Good Intentions Gone Bad
One thought leader who seems to be on the same page as ourselves is Jim McCool, EVP for institutional services at Schwab. In his September PSCA keynote talk titled “Best Intentions,” he offered a postmortem of sorts for investor education. He notes that the industry has spent an average of $9 to $10 per head on education, some of it beautiful and award-winning work, but that there’s virtually no evidence it has produced results.
What does educate is advice. That may seem a bit counter-intuitive: after all, most of us didn’t learn long division by tapping on a calculator. You have to know how to carry the two to the tens place and all that. But for more complex and nuanced decision-making, experiential learning, or learning-by-doing, turns out to be most effective for most people.
That’s exactly what happens with a live financial advisor. A professional helps you define your investment needs, then walks you through the potential risks and benefits involved in trying to meet them. A well-designed online advice process does essentially the same thing. Rather than just giving an answer, it provides a learning experience in the considerations and trade-offs of real-world investing – ideally one tailored to the amount of learning each individual prefers to absorb.
Education That Never Learns
Unfortunately, not everyone agrees with this view. People who specialize in benefits communication have an understandable bias toward education. The last couple of decades have been good to them, as the financial industry has struggled to reach tens of millions of people through pie charts, bar graphs, and blocks of text. And some of their work has been very good indeed. The problem is, this is historical baggage left over from the days when advice was prohibited. Since personalized advice has become more widespread and effective, it’s time to move on.
Now that much of the retirement conversation has come around to the income side you might think the education camp would throw in the towel. After all, maximizing income involves even more complexity and uncertainty than accumulating assets. But in a white paper reported in this recent article, Steve Vernon of the Institutional Retirement Income Council makes the case for doubling down on education.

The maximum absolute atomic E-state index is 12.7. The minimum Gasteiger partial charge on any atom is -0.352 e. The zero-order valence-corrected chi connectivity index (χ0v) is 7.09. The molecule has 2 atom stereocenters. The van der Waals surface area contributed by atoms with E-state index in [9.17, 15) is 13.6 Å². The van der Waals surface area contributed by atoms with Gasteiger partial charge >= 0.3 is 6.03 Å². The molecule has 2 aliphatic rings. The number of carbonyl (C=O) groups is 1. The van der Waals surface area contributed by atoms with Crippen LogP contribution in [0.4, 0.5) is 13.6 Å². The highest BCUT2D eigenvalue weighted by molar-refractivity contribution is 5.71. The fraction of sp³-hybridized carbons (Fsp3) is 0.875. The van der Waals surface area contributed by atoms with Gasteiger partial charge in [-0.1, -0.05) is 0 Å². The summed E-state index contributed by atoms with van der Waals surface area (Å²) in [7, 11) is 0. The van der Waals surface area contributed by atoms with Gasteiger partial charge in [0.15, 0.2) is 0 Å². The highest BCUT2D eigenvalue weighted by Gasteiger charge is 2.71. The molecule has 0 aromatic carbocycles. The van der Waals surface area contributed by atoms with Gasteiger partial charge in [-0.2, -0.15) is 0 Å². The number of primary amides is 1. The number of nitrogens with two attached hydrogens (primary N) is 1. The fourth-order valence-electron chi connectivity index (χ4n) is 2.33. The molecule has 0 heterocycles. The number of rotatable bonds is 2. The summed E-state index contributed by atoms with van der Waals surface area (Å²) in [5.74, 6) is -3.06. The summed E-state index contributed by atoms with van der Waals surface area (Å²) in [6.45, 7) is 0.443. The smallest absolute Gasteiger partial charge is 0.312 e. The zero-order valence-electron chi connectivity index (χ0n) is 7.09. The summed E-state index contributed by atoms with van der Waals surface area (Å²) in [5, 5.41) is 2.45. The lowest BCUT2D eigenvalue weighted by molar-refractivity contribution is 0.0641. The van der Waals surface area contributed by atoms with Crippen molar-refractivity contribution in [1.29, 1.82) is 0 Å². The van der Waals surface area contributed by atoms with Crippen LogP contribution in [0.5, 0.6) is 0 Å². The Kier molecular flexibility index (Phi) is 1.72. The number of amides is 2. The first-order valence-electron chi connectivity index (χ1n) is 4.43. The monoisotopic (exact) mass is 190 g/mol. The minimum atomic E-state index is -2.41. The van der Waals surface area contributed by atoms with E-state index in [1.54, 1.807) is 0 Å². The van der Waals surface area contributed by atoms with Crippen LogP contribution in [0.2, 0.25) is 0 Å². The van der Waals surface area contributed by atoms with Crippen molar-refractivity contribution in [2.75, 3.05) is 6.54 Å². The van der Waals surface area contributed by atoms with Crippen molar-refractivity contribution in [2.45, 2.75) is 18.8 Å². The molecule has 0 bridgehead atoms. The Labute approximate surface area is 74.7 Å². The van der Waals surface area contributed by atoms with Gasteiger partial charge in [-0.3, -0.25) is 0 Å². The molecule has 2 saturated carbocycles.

I’ll Have What She’s Having
He’s absolutely right about the magnitude of the need, and in lamenting the industry’s longtime focus on the accumulation side of the retirement lifecycle. But his solution is a “retirement income menu” analogous to an investment fund lineup. This would include perhaps a half-dozen items such as fixed and variable annuities, guaranteed-minimum annuities, managed payout funds, and hybrid products – all combined with “robust education.”
In our opinion, the majority of plan participants would find this even more daunting than the list of fund choices they confront today. Not only are the products and even the underlying concepts unfamiliar, but apples-to-apples comparisons, like third-party ratings and those cute little risk-meter icons, would be categorically impossible. As we’ve argued for a long time, with abundant evidence, a cryptic and too-long menu leads many people either to guess, or to follow what everyone else is doing. It’s better just to ask the waiter.
Special of the Day
Vernon does cite some compelling facts. In one survey, 91% of respondents said they’d appreciate a statement of how much retirement income their accounts could generate. As it happens, that’s been roughly the response to our new Retirement Readiness solution, which does exactly that. But after the reality check, the next question is inevitably “what can I do about it?”
Our answer is not a menu of choices, or an attempt at education. It’s a handoff to personalized, professional advice through GuidedSpending. Not only is advice what real plan participants actually ask for, but it allows plenty of scope for variation among individuals. The minority of hands-on investors can use it as an educational and modeling tool. The rest can simply get the help they need and get on with their lives.
Some investors really do want to read the brochure and choose from the menu. Financial professionals tend to overestimate their numbers and enthusiasm because we usually fit that profile ourselves. But for most people, investing is an unknown country. It’s best to have a local order for you, or you may not like what appears on your plate.
Is investor education just throwing good money after bad? As always, your comments are welcome.